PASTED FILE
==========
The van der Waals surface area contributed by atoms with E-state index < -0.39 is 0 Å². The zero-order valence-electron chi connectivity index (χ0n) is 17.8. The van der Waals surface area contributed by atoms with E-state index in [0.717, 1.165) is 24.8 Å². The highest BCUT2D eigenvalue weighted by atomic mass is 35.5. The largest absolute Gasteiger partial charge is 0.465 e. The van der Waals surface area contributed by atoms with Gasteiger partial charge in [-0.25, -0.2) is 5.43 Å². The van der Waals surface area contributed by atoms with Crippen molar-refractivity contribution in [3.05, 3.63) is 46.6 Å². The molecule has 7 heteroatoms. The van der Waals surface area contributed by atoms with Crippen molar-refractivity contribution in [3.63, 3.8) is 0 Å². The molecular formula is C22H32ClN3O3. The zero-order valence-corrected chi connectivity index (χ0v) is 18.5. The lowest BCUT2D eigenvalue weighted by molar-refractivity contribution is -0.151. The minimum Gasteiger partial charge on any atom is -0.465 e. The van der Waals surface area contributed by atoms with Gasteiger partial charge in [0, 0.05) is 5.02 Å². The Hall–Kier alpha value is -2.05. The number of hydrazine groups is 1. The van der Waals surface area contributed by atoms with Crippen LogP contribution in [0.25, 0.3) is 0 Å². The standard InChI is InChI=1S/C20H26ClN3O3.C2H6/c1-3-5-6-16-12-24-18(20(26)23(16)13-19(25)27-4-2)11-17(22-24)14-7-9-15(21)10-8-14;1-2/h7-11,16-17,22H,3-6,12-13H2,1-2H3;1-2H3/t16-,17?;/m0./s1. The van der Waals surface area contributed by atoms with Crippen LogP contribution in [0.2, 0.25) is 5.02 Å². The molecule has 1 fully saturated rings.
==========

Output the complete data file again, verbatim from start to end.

The van der Waals surface area contributed by atoms with E-state index < -0.39 is 0 Å². The zero-order valence-electron chi connectivity index (χ0n) is 17.8. The van der Waals surface area contributed by atoms with E-state index in [0.717, 1.165) is 24.8 Å². The highest BCUT2D eigenvalue weighted by atomic mass is 35.5. The largest absolute Gasteiger partial charge is 0.465 e. The van der Waals surface area contributed by atoms with Gasteiger partial charge in [-0.25, -0.2) is 5.43 Å². The van der Waals surface area contributed by atoms with Crippen molar-refractivity contribution in [3.05, 3.63) is 46.6 Å². The molecule has 7 heteroatoms. The van der Waals surface area contributed by atoms with Crippen molar-refractivity contribution in [3.63, 3.8) is 0 Å². The molecular formula is C22H32ClN3O3. The zero-order valence-corrected chi connectivity index (χ0v) is 18.5. The lowest BCUT2D eigenvalue weighted by molar-refractivity contribution is -0.151. The minimum Gasteiger partial charge on any atom is -0.465 e. The van der Waals surface area contributed by atoms with Gasteiger partial charge in [0, 0.05) is 5.02 Å². The Hall–Kier alpha value is -2.05. The number of hydrazine groups is 1. The van der Waals surface area contributed by atoms with Crippen LogP contribution in [0.25, 0.3) is 0 Å². The standard InChI is InChI=1S/C20H26ClN3O3.C2H6/c1-3-5-6-16-12-24-18(20(26)23(16)13-19(25)27-4-2)11-17(22-24)14-7-9-15(21)10-8-14;1-2/h7-11,16-17,22H,3-6,12-13H2,1-2H3;1-2H3/t16-,17?;/m0./s1. The van der Waals surface area contributed by atoms with Crippen LogP contribution in [0.2, 0.25) is 5.02 Å². The molecule has 1 fully saturated rings.